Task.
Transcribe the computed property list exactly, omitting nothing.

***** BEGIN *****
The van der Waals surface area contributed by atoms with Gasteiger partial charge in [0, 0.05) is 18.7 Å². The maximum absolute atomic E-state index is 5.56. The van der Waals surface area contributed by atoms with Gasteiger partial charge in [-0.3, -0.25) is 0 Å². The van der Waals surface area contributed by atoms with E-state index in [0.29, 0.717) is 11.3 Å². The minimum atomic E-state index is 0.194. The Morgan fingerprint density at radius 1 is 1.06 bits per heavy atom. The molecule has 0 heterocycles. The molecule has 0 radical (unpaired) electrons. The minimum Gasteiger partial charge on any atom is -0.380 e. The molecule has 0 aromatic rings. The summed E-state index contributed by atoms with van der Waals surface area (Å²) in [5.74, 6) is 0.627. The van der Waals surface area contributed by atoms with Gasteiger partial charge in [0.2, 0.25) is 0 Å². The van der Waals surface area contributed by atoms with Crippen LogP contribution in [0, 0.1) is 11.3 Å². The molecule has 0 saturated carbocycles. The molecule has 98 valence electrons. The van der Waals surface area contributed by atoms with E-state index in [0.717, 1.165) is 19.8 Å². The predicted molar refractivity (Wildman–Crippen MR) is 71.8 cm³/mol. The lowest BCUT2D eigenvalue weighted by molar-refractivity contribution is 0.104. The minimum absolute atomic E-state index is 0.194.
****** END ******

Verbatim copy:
The van der Waals surface area contributed by atoms with Gasteiger partial charge in [0, 0.05) is 18.7 Å². The maximum absolute atomic E-state index is 5.56. The van der Waals surface area contributed by atoms with Gasteiger partial charge in [-0.3, -0.25) is 0 Å². The van der Waals surface area contributed by atoms with E-state index in [0.29, 0.717) is 11.3 Å². The minimum atomic E-state index is 0.194. The Morgan fingerprint density at radius 1 is 1.06 bits per heavy atom. The molecule has 0 heterocycles. The molecule has 0 radical (unpaired) electrons. The minimum Gasteiger partial charge on any atom is -0.380 e. The molecule has 0 aromatic rings. The summed E-state index contributed by atoms with van der Waals surface area (Å²) in [5.74, 6) is 0.627. The van der Waals surface area contributed by atoms with Gasteiger partial charge in [0.2, 0.25) is 0 Å². The van der Waals surface area contributed by atoms with Crippen LogP contribution in [0, 0.1) is 11.3 Å². The molecule has 0 saturated carbocycles. The molecule has 98 valence electrons. The van der Waals surface area contributed by atoms with E-state index in [0.717, 1.165) is 19.8 Å². The predicted molar refractivity (Wildman–Crippen MR) is 71.8 cm³/mol. The lowest BCUT2D eigenvalue weighted by molar-refractivity contribution is 0.104. The minimum absolute atomic E-state index is 0.194.